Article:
Laranjal

We traveled north, down the Xingu, past the Amazon River, then further north on the Jari River to Laranjal. Laranjal is a town of about 45,000 people and across the river from its sister town, Monte Durado of 11,000. We saw this as a potential new base site because of it’s proximity to Porto de Moz (15 hr), and the vast wilderness surrounding these towns. Three missionary families and Clenildo left Altamira for Porto de Moz (PDM), our first stop. In PDM, we picked up Clyde and Angie, two of our missionaries living there to join us on the trek north. First, we spent a day in PDM and attended part of their three day retreat for leaders. It was held at their campsite, about an hour from PDM, where we’ve stayed in the past for Christoval. It’s a site of about 60 acres on the Xingu River, cleared from, and surrounded by, mature jungle. The missionaries were teaching on Vineyard values and it was so well done. The values we love re. God’s kingdom, a focus on intimacy with God, connecting in small groups, God’s pleasure in our worship of Him, and praying for people with them before our Father are being taught and caught in the Amazon Basin.

We had a delightful boat ride north, through narrow passages of mature jungle, where we saw toucans, monkeys, and macaws up close. The morning after our arrival to Monte Durado, I went for a walk at sunrise and saw a Paca (a rodent the size of a beagle, that I have eaten) cross in front of me and I was entertained by about a dozen monkeys frolicking in the trees over me for fifteen minutes. Tyler and Allison saw a deadly snake (Bushmaster) on the path in front of them and we able to easily avoid it.

While in Laranjal, we visited churches and spoke with Pastors, we visited hospitals (one in each town) and their directors, and we visited the Secretaries of Health for the region. The towns are quite poor but the health care access appeared “adequate”. The pastors spoke of certain need for laborers in the city but the pastors and the health departments both agreed that the people living outside of the city in this region was far less than in most other areas of the Amazon Basin. This information was unexpected and important to us because we, as a mission, focus on “forgotten” people in the Amazon Basin, who live remotely. With this region having a disproportionate concentration of people in the towns, we were able to all but eliminate it as a possibility for a next mission base.

We were told by several people in the town that some waterfalls nearby might be worth seeing. It sounded inviting to spend the night close to falls as well as a fun place for the kids to swim, so we headed north on the Jari, a river about ½ mile wide. “Nearby”, “soon” and other such terms are far more relative in Brazil that in our culture. After about two hours, we began to see globs of foam on the surface of the water. As we drove on, our expectations re. these falls grew with the ever increasing foam. Then we began to hear them, from more than an hour away! These growing expectations would not be disappointed. The falls were definitely one of the most beautiful natural wonders I’ve seen. They were huge (the whole river flows over them) and loud, forming clouds with their mist, and left me in a place of humble worship of the One who designed them. The pictures won’t do them justice but I’ll include a few. Sleeping nearby was nice and I awoke the next morning to one of the sweetest times I’ve ever had with my Father. It was a beautiful memory.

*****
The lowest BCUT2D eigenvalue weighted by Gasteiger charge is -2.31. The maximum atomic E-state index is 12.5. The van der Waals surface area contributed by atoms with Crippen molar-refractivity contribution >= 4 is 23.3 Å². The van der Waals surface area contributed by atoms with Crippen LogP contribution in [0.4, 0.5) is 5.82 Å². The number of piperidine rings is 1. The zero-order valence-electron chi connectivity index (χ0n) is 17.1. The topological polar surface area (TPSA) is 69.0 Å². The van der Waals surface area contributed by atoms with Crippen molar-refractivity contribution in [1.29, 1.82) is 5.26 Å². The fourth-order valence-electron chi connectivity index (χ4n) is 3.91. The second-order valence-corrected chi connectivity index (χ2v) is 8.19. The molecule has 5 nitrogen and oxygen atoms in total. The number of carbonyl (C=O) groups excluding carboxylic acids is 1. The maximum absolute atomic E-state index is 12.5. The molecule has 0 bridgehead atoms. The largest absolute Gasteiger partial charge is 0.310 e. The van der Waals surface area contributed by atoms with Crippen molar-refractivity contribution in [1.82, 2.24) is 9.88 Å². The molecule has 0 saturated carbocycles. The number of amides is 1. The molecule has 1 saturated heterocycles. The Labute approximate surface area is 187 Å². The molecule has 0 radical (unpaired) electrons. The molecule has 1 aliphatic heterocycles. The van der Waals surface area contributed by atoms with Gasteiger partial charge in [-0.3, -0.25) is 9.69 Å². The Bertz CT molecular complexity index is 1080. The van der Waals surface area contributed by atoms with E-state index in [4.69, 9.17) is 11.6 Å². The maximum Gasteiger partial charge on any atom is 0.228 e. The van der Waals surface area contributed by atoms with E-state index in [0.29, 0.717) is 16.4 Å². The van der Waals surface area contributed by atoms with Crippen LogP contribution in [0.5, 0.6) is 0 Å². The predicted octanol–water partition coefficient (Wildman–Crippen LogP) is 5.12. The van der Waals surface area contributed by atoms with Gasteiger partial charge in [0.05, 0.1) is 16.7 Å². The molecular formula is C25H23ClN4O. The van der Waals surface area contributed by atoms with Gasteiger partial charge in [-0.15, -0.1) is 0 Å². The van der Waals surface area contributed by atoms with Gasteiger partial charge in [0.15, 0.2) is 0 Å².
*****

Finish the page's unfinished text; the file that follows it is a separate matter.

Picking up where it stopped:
This was one of the many wondrous things on this earth that God made for Himself. It is so remote that, like the intricate flower hidden on the forest floor, or the ant army, millions strong, that we passed on a walk one day, or the toucans (“Fruit Loops” bird) or the flock of blue macaws that flew over our boat, or most of the Amazon animals, insects, or fishes, likely no person will see these things. He made us, like all of these “natural” wonders, for Himself. He made each one of us, for Himself, to reflect His glory. All of these miraculous, created wonders delight their Maker, as do we. We can stop and remember His delight in His creation, and His delight in us, anytime, and receive from the refreshment and the encouragement this brings. He is beyond wonder, and His wonder, power and beauty are on display all around us as He reveals Himself to us through what He’s made.

We had wonderful connecting time on the boat. Boat travel is slow which makes it a wonderful relational tool. There were so many conversations about so many things, personal as well as related to the work. The kids seemed to have a great time, as usual, and were a treat to travel with. We had a couple very nice times, as a group, before our Father, and He was faithful to speak intimately to several of us.

On the return trip, we stopped in a small canal for the night. There are many canals through the thousands of islands in the Amazon River. As soon as we stopped, the mosquitoes introduced themselves. They were large and thick. You know how sometimes you make a decision that is dead wrong? We had brought enough mosquito nets for our family, but several others were without nets and in my “wisdom”, I thought repellent would be enough and I gave our nets away. We (the Kubacki’s—thanks to the “leadership” of their father) had a very, very long night. We all had hundred’s of bites on us by morning and we developed quite a dislike for the all too familiar buzzing in our ears. Why do they like ears so much? I was then told in the morning that there were plenty of extra nets in the boat closet! Apparently this was shared the previous night and I missed it! But I was so proud of our kids. They complained so little, despite ALL of the irritation, both during the long night and over the next few days. Dad did, however, catch quite a bit of grief from the other adults on the boat. No malaria yet!

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